My Home: The Tijuana Estuary and River Mouth MPA and Imperial Beach

Thanks to Ralph Lee Hopkins for sharing this amazing photo of the Tijuana Estuary, Tijuana River Mouth MPA, Imperial Beach and South San Diego Bay Wildlife Refuge. Ralph is an extraordinary photographer and has done a lot to promote the beauty of Baja California.

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Imperial Beach 1989

English: Imperial Beach, California The symbol...

Imperial Beach, California The symbol of this surfers’ community south of San Diego. (Photo credit: Wikipedia)

Imperial Beach Needs to Look Beyond the Beach

July 09, 1989|SERGE DEDINA | Serge Dedina is a lifelong Imperial Beach resident and a member of the city’s beach area and water-oriented facilities advisory committee

‘The budget crisis in Imperial Beach is temporarily over, and plans to disincorporate the city are on hold. City Manager Ron Jack has managed to raise revenues and cut Sheriff’s Department services to balance the budget. What promised to be a fiscal disaster turned into a rather routine budget-cutting operation for a city government that has been strapped financially for most of the 1980s.

The recent problems, however, have opened debate on the future of Imperial Beach and the development strategy that will allow the city to avoid recurring financial crises.

The situation in Imperial Beach is similar to what happens to Third World nations that take out loans to finance large development projects that international experts assure will lead the countries to salvation. If the project is a failure, basic public services are cut to pay off the loans. In the case of Imperial Beach, basic public services have been cut so that the city can pay off the loan to rebuild its fishing pier. However, unlike the Third World, the International Monetary Fund does not bail out small American cities for the bad decisions of their elected officials.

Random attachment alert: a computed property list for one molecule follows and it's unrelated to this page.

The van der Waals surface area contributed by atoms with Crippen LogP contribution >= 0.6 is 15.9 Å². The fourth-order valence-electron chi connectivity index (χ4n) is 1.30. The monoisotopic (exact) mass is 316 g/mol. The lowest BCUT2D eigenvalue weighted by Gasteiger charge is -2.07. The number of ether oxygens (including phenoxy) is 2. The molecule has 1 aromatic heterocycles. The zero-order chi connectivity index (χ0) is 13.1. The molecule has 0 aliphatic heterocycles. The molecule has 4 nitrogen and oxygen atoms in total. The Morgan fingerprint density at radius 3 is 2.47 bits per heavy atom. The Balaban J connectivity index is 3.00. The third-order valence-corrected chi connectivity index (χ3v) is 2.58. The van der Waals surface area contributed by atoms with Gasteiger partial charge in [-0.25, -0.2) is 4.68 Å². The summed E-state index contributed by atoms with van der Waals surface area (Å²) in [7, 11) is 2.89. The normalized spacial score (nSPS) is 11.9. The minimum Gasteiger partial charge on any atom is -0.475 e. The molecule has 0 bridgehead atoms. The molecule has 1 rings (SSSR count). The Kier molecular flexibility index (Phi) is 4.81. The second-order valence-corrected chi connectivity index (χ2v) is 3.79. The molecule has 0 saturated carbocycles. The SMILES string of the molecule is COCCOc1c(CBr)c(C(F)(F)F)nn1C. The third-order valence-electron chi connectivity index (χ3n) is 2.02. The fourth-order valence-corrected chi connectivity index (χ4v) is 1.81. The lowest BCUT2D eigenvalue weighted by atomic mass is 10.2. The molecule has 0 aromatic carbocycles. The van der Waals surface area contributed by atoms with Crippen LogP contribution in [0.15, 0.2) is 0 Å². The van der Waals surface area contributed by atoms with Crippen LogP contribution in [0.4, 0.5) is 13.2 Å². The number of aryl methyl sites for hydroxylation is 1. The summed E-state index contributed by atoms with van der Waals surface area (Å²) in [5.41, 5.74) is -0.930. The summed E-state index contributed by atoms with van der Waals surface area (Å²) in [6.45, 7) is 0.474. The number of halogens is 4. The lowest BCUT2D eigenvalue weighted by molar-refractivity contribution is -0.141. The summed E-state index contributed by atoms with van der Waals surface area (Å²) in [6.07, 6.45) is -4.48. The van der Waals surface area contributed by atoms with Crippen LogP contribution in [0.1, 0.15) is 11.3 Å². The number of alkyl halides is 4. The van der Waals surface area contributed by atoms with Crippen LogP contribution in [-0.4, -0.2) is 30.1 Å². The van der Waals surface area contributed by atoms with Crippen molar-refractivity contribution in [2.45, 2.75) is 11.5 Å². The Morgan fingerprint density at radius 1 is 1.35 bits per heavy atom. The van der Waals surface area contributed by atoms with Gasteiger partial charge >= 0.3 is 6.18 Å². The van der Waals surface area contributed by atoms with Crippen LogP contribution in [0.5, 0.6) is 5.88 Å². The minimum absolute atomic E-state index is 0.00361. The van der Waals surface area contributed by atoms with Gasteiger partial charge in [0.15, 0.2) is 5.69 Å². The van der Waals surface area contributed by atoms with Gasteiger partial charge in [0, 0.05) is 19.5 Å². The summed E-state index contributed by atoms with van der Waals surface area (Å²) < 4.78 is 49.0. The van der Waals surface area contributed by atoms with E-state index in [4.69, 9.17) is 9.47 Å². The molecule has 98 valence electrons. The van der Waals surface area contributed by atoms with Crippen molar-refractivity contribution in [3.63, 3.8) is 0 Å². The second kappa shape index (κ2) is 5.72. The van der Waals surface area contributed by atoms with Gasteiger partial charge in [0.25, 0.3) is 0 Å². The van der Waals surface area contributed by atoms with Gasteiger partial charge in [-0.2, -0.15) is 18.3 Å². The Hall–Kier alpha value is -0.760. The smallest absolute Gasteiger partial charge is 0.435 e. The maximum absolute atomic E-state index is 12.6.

City officials in Imperial Beach historically have complained about their inability to develop a community surrounded by open space–while blaming environmentalists for stalling development projects–without realizing that what has defined the character of Imperial Beach is its open space. Instead of planning a strategy that integrates the natural setting with its small-town character, the city, in effect, has attempted to ruin the two factors that make Imperial Beach unique among Southern California beach communities.

A comprehensive planning study conducted by the Graduate School of Urban Planning at Cal Poly San Luis Obispo concluded that Imperial Beach should not concentrate all its development efforts along the beachfront, which it said has a limited potential for revenue generation. Instead, the city should concentrate on its commercial core along Palm Avenue where there is room for enhancement. The study, financed by a grant from the city, has been ignored by Imperial Beach officials, who keep insisting that the beachfront development is the key to economic revitalization.